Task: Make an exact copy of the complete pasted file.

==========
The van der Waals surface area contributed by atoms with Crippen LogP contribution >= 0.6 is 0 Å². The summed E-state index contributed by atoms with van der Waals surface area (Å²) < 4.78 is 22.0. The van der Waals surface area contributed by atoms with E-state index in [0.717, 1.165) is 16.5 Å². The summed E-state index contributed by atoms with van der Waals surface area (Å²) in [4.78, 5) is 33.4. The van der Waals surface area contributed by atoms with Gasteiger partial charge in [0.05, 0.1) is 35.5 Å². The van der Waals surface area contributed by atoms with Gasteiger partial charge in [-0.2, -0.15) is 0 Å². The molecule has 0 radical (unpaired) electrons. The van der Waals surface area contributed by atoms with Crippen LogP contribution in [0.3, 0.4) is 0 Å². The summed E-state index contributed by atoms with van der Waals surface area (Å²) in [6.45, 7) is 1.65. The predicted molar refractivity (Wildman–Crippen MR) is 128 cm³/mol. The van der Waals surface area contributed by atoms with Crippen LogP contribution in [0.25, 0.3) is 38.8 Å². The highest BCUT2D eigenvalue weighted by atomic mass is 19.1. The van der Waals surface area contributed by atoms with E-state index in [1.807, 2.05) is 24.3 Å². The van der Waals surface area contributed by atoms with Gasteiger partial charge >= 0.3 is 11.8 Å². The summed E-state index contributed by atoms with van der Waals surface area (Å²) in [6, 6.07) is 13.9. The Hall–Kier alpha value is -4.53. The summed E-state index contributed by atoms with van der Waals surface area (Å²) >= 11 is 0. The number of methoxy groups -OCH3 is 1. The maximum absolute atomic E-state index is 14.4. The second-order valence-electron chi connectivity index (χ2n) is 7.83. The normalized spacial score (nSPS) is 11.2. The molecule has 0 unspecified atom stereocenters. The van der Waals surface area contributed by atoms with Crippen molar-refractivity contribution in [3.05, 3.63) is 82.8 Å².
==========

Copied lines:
The van der Waals surface area contributed by atoms with Crippen LogP contribution >= 0.6 is 0 Å². The summed E-state index contributed by atoms with van der Waals surface area (Å²) < 4.78 is 22.0. The van der Waals surface area contributed by atoms with E-state index in [0.717, 1.165) is 16.5 Å². The summed E-state index contributed by atoms with van der Waals surface area (Å²) in [4.78, 5) is 33.4. The van der Waals surface area contributed by atoms with Gasteiger partial charge in [0.05, 0.1) is 35.5 Å². The van der Waals surface area contributed by atoms with Gasteiger partial charge in [-0.2, -0.15) is 0 Å². The molecule has 0 radical (unpaired) electrons. The van der Waals surface area contributed by atoms with Crippen LogP contribution in [0.3, 0.4) is 0 Å². The summed E-state index contributed by atoms with van der Waals surface area (Å²) in [6.45, 7) is 1.65. The predicted molar refractivity (Wildman–Crippen MR) is 128 cm³/mol. The van der Waals surface area contributed by atoms with Crippen LogP contribution in [0.25, 0.3) is 38.8 Å². The highest BCUT2D eigenvalue weighted by atomic mass is 19.1. The van der Waals surface area contributed by atoms with E-state index in [1.807, 2.05) is 24.3 Å². The van der Waals surface area contributed by atoms with Gasteiger partial charge >= 0.3 is 11.8 Å². The summed E-state index contributed by atoms with van der Waals surface area (Å²) in [6, 6.07) is 13.9. The Hall–Kier alpha value is -4.53. The summed E-state index contributed by atoms with van der Waals surface area (Å²) >= 11 is 0. The number of methoxy groups -OCH3 is 1. The maximum absolute atomic E-state index is 14.4. The second-order valence-electron chi connectivity index (χ2n) is 7.83. The normalized spacial score (nSPS) is 11.2. The molecule has 0 unspecified atom stereocenters. The van der Waals surface area contributed by atoms with Crippen molar-refractivity contribution in [3.05, 3.63) is 82.8 Å².